What's in it?

Get buggy with it

by Paul Marek

Photos courtesy of Rhea Wong and Patricia Shorter

emerald swallowtail

Emerald swallowtail, Papilio palinurus

emerald swallowtail

The top and bottom of the emerald swallowtail's wing differ in color dramatically.

emerald swallowtail

Butterfly wings consist of thousands of microscopic scales, which overlap like roof tiles, appearing as dust to the naked eye.

emerald swallowtail

Each scale has multiple ridges, cross ribs, and other structures, separated by air. When light hits the different layers, it diffracts, causing the waves to scatter as they travel and then interfere with each other so that certain color wavelengths cancel out and others intensify.

emerald swallowtail

In the emerald swallowtail, the miniature bowl-shaped microstructures reflect yellow and blue light away from the scale. Since they are so close together, the light blends, and our eyes see it as green.

Butterflies are among nature's most captivating insects, in part because of their striking colors, which seem to shimmer and change as they flutter from flower to flower.

A butterfly's color may act as camouflage, signal a warning, or attract potential mates. Butterflies get their colors through two different sources: pigmentary color and structural color.

Consider the emerald swallowtail, Papilio palinurus.

The top and bottom of the emerald swallowtail's wing differ dramatically in color. The bottom surface is comprised of dusty grays with some blue and orange dots toward the bottom of the wing. The top colors, however, appear as dark green with a sudden streak of radiant green on either side. The display is produced by tiny microstructures, not pigment.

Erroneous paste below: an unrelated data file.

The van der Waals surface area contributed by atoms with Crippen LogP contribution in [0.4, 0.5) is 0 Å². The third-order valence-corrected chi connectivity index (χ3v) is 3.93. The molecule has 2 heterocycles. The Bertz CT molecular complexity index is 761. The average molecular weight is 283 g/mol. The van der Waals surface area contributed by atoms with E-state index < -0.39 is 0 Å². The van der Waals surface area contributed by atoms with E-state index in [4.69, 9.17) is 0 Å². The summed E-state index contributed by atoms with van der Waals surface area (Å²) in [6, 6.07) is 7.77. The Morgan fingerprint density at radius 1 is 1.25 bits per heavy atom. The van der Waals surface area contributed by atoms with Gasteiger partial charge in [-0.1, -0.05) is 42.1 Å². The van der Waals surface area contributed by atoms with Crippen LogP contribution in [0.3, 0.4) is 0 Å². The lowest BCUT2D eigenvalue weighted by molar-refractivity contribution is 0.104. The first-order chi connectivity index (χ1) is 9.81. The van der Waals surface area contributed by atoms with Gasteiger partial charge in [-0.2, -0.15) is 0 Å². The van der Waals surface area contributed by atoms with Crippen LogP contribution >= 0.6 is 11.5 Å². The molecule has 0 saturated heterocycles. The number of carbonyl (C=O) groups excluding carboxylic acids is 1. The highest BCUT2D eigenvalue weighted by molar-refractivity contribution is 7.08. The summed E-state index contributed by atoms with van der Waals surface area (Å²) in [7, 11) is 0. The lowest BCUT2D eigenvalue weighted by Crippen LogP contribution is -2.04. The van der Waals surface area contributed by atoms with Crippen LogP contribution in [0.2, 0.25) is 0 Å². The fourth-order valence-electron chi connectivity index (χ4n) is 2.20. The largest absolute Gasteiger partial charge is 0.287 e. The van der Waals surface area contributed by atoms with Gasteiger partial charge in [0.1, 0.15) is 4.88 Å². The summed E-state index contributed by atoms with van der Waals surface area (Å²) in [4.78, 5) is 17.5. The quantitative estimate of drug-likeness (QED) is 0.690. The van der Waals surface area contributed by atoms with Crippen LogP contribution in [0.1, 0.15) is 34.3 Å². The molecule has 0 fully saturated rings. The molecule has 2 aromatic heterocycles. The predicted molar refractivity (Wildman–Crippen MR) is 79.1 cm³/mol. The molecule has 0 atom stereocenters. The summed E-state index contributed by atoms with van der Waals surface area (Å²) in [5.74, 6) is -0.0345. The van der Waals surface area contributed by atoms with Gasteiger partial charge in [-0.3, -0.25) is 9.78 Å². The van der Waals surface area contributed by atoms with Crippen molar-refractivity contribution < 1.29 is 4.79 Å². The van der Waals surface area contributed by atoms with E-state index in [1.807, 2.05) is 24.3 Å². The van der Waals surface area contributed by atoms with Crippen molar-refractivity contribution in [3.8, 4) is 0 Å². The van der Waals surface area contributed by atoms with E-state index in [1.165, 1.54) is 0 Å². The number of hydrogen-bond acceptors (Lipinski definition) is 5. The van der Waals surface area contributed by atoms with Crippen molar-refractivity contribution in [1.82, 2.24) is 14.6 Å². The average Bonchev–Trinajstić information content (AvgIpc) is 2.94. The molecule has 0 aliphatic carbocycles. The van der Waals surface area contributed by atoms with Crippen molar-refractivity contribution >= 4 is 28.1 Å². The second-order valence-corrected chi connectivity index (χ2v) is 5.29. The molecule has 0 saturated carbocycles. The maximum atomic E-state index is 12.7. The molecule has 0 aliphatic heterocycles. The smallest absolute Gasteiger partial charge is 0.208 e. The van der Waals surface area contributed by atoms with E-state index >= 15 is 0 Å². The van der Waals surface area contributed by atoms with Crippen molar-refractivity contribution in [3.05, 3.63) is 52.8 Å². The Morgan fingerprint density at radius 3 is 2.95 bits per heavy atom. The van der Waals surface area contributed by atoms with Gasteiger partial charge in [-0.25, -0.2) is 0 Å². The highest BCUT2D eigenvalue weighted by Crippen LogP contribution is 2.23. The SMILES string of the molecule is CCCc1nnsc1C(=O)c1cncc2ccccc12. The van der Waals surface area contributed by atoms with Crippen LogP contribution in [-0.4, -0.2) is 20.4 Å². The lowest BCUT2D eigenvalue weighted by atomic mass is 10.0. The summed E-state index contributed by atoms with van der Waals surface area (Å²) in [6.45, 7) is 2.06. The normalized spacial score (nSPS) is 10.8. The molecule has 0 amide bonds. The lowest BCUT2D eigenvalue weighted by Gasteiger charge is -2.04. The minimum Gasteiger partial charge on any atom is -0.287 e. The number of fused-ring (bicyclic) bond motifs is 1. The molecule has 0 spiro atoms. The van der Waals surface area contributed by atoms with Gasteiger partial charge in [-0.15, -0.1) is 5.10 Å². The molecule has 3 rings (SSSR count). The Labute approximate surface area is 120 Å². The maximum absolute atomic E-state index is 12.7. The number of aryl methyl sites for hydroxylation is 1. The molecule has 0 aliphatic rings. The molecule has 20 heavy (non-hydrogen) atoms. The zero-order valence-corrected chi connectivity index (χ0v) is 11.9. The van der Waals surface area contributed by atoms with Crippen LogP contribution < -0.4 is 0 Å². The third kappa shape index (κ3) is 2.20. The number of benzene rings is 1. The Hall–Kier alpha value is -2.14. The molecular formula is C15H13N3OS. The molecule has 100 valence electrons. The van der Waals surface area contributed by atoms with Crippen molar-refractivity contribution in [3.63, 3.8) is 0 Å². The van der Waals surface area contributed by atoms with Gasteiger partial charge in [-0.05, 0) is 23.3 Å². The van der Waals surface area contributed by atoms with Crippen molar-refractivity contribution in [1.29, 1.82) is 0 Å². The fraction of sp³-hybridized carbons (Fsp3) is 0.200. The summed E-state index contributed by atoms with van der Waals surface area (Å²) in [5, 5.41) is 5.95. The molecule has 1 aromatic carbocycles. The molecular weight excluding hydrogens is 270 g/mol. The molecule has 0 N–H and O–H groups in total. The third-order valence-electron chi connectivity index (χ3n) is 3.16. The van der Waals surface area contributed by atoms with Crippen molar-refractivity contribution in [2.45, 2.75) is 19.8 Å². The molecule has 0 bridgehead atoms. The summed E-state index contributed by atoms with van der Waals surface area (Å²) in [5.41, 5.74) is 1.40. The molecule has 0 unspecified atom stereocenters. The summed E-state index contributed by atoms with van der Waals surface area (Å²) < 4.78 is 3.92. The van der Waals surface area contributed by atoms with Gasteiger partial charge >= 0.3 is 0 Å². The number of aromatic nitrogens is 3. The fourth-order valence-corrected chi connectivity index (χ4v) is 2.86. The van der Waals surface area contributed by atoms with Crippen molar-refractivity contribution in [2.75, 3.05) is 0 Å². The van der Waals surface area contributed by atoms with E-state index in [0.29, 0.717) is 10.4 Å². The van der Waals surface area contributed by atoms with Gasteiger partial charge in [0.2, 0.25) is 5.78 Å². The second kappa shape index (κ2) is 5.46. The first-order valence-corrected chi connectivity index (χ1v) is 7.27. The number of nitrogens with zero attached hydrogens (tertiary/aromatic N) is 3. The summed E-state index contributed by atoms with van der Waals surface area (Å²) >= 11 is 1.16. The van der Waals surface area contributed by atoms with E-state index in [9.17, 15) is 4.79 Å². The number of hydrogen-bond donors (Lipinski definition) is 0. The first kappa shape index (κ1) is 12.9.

Pigmentary color comes from chemical pigments that absorb and reflect light. For example, the red of a ladybug comes from the fact that more red light is reflected compared to any other hue. Structural color results from the specific sculpturing of the butterfly's wings, which helps explain why the colors move and change. This quality, called iridescence, occurs frequently in nature, notably in mother-of-pearl seashells, fish, and peacocks. Iridescence results as light passes through a transparent, multilayered surface and is reflected more than once. It also occurs when light is scattered by microscopic grooves or gratings on the surface, which is the same phenomenon as in the shimmer of compact discs.

Paul Marek is an assistant professor in Virginia Tech's Department of Entomology. Marek's lab focuses on studies of the evolution of coloration and taxonomy, the science of naming and classifying species. His research team has investigated the vibrant warning coloration of Appalachian millipedes and the bioluminescence of Californian millipedes and is now analyzing structural colors of insects conserved in the Virginia Tech Insect Collection.